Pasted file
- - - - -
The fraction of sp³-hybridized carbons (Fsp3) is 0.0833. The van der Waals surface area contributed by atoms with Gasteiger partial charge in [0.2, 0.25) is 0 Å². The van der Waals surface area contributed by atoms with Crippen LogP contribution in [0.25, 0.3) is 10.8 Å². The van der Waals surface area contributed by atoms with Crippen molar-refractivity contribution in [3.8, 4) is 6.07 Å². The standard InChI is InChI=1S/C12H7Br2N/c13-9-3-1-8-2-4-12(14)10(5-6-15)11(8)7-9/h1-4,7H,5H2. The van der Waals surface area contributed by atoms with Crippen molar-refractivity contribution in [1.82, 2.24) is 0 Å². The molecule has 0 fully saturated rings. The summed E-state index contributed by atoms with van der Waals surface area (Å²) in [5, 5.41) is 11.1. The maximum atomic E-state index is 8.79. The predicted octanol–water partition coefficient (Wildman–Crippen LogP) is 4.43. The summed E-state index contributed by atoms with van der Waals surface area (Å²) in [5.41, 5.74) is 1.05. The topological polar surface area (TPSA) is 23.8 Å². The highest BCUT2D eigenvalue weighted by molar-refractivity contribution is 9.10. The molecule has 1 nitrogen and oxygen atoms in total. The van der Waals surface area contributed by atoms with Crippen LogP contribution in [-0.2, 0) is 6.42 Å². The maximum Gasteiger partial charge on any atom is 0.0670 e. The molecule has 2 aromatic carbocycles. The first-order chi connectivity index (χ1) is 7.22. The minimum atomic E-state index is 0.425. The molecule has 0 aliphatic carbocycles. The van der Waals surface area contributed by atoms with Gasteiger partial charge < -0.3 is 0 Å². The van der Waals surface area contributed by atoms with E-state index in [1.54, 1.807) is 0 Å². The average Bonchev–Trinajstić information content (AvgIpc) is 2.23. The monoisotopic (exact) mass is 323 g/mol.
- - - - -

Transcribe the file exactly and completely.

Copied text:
The fraction of sp³-hybridized carbons (Fsp3) is 0.0833. The van der Waals surface area contributed by atoms with Gasteiger partial charge in [0.2, 0.25) is 0 Å². The van der Waals surface area contributed by atoms with Crippen LogP contribution in [0.25, 0.3) is 10.8 Å². The van der Waals surface area contributed by atoms with Crippen molar-refractivity contribution in [3.8, 4) is 6.07 Å². The standard InChI is InChI=1S/C12H7Br2N/c13-9-3-1-8-2-4-12(14)10(5-6-15)11(8)7-9/h1-4,7H,5H2. The van der Waals surface area contributed by atoms with Crippen molar-refractivity contribution in [1.82, 2.24) is 0 Å². The molecule has 0 fully saturated rings. The summed E-state index contributed by atoms with van der Waals surface area (Å²) in [5, 5.41) is 11.1. The maximum atomic E-state index is 8.79. The predicted octanol–water partition coefficient (Wildman–Crippen LogP) is 4.43. The summed E-state index contributed by atoms with van der Waals surface area (Å²) in [5.41, 5.74) is 1.05. The topological polar surface area (TPSA) is 23.8 Å². The highest BCUT2D eigenvalue weighted by molar-refractivity contribution is 9.10. The molecule has 1 nitrogen and oxygen atoms in total. The van der Waals surface area contributed by atoms with Crippen LogP contribution in [-0.2, 0) is 6.42 Å². The maximum Gasteiger partial charge on any atom is 0.0670 e. The molecule has 2 aromatic carbocycles. The first-order chi connectivity index (χ1) is 7.22. The minimum atomic E-state index is 0.425. The molecule has 0 aliphatic carbocycles. The van der Waals surface area contributed by atoms with Gasteiger partial charge < -0.3 is 0 Å². The van der Waals surface area contributed by atoms with E-state index in [1.54, 1.807) is 0 Å². The average Bonchev–Trinajstić information content (AvgIpc) is 2.23. The monoisotopic (exact) mass is 323 g/mol.